20. Romeo Akbar Walter (2019)
Not Rated | 141 min | Action, Drama, Thriller
Prior to the India-Pakistan war of 1971, an Indian banker is recruited by the Research and Analysis Wing for a covert operation deep inside Pakistan.
Votes: 3,934 | Gross: $0.24M
An uneasy, demanding watch that ends up rewarding you abundantly — Romeo Akbar Walter tests your patience to the limit (the first half is quite slow), but wading through it is well worth the effort, with several hidden clues being uncovered later on. It takes guts to make such a difficult and slightly controversial film. This is India's answer to John le Carré's serious, gritty spy novels — a far cry from Ian Flemming's escapist Bond novels. Raazi, which released last year and is based on a similar premise, may be the better spy film (if not for the slow first half and incongruous placement of songs, this could have been as good, if not better than the Alia Bhatt starrer). But, Romeo Akbar Walter poses the tougher questions and presents the uneasier moments while also offering a welcome message on the true sense of patriotism in these confounding times of hyper-nationalism vs the privilege to remain apathetic toward your country's interests. A line uttered by Jackie Shroff sums it all up beautifully: " He chose motherland over mother."
21. Triple Threat (2019)
R | 96 min | Action, Thriller
When a billionaire's daughter intent on bringing down a major crime syndicate is targeted by a group of professional assassins, a team of mercenaries must stop them before they kill her.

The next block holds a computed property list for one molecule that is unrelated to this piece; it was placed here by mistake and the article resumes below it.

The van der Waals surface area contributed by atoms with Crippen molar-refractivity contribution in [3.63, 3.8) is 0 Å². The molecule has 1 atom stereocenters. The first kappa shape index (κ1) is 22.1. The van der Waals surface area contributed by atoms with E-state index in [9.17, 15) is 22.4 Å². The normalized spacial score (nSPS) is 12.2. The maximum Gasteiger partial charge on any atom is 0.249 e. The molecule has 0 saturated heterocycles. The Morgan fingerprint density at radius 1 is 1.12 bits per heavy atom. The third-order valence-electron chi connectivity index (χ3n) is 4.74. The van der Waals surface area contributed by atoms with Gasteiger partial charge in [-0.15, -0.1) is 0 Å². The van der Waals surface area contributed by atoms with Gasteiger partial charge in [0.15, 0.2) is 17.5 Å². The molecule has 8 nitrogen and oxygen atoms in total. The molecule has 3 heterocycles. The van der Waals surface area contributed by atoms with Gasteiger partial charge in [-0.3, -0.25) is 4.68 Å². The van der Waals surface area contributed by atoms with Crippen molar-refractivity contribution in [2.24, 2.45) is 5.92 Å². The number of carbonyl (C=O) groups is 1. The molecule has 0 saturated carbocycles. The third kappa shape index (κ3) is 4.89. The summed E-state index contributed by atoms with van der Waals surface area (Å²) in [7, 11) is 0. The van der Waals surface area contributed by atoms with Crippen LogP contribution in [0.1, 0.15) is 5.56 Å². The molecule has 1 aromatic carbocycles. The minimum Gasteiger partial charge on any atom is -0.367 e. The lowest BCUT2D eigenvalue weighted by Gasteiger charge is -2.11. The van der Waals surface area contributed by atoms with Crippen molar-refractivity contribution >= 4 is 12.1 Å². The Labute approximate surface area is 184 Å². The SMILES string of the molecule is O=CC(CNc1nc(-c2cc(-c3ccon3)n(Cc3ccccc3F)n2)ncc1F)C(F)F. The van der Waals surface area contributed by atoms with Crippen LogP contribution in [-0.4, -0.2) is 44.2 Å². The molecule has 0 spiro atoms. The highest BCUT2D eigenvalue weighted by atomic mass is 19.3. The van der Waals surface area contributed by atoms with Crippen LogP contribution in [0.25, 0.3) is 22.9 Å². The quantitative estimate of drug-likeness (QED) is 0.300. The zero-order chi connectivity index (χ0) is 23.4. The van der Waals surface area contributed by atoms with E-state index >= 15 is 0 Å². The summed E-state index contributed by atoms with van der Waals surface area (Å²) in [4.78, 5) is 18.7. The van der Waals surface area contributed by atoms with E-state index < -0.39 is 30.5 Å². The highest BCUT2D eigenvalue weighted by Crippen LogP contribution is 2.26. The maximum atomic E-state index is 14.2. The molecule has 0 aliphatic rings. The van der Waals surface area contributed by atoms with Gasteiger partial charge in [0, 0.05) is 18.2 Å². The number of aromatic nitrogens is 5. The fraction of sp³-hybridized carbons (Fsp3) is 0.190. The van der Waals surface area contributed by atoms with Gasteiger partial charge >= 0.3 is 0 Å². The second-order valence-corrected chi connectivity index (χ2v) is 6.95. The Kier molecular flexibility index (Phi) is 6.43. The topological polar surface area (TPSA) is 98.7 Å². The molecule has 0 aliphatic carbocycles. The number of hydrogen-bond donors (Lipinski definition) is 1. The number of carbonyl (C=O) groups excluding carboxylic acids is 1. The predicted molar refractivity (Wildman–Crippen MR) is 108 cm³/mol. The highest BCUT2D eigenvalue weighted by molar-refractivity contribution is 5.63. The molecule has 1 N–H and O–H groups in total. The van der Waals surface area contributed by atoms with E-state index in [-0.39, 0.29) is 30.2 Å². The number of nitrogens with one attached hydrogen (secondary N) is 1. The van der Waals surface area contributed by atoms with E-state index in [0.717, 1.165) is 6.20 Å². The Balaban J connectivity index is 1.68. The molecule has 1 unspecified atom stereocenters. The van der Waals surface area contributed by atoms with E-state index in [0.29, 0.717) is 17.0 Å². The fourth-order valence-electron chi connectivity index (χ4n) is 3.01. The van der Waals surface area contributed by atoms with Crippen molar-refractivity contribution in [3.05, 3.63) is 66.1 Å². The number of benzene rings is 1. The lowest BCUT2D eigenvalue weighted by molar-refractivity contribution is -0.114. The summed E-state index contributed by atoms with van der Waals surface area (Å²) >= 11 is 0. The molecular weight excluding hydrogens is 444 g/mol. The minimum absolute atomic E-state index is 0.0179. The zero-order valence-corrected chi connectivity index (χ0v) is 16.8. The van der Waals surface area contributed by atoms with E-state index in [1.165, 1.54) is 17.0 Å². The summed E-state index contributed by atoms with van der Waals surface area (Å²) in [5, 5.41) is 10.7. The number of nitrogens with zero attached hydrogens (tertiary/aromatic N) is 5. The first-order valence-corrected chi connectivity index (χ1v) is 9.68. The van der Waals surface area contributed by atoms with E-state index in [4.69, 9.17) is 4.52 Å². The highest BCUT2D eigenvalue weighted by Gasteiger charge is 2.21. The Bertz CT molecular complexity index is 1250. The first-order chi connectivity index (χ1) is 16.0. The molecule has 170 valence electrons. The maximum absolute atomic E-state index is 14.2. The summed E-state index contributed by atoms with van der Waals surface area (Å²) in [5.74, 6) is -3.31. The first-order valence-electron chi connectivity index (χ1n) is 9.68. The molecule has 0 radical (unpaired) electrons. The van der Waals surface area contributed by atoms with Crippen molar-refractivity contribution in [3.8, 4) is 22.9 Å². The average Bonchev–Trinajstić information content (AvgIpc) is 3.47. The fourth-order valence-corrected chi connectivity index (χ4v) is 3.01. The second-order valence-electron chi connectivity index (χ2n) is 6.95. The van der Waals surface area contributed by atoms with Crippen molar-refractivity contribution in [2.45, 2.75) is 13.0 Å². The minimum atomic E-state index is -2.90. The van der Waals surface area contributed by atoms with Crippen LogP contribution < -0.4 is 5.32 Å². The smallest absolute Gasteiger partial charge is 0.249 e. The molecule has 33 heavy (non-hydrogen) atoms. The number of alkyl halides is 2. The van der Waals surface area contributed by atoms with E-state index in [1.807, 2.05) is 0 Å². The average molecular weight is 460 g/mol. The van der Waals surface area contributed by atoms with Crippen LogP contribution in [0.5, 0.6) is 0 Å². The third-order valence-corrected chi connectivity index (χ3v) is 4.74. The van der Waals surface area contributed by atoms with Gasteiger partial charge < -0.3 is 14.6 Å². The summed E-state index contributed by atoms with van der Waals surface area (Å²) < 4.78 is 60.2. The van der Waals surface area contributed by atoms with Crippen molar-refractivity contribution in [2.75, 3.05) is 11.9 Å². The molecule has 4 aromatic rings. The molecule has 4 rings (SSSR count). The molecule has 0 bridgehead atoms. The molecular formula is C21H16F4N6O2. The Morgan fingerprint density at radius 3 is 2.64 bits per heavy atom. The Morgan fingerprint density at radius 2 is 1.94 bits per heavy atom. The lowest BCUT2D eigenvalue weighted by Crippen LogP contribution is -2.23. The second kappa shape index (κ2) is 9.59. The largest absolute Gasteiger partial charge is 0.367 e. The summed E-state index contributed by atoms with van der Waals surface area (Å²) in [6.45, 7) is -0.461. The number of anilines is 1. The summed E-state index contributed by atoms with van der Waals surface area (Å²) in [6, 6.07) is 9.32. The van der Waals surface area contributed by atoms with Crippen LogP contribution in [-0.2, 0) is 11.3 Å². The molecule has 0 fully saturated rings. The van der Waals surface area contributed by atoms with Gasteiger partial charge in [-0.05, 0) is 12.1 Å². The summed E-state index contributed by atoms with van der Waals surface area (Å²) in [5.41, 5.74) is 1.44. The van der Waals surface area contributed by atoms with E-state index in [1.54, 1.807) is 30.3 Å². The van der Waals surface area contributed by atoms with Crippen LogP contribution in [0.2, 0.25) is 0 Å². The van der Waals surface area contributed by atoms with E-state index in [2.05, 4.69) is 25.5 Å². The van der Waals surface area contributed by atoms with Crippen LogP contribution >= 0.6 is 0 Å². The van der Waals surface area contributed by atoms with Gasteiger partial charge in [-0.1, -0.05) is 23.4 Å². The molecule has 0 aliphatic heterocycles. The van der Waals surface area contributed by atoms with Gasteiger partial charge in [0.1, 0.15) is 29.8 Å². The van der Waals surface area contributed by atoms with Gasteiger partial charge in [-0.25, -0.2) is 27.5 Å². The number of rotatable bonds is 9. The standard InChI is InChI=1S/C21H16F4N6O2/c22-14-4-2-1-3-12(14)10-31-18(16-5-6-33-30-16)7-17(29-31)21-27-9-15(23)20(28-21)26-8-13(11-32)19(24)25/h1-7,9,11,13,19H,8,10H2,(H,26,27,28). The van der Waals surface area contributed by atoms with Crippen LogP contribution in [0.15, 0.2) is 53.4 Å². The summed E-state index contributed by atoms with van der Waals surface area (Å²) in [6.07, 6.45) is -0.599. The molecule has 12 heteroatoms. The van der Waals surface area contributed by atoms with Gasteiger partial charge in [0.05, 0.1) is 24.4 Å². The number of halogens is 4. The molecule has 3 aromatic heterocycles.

Votes: 7,192 | Gross: $0.08M
Triple Threat is an orgasmic paradise for diehard action lovers, offering added incentive for marital-arts aficionados, with various fight forms coming together for some exceptional hand-to-hand-to-leg-to-hand combat scenes. And just to spice things up, some exciting shootouts and chase sequences are also thrown into the mix. The plot is pretty run-of-the-mill stuff, but when the current Gods of Action are gathered under one roof, with copious thrilling scenes and exhilarating moments to boot, the result is a joyride through kickass kingdom. Perhaps the best thing about the film is how the stakes are raised by dividing its stars who can actually fight equally among the heroes and villains. Those accustomed to watered-down superhero film may not get what the big deal is all about, but fans of raw, old-school, hardcore, violent action movies will totally dig this.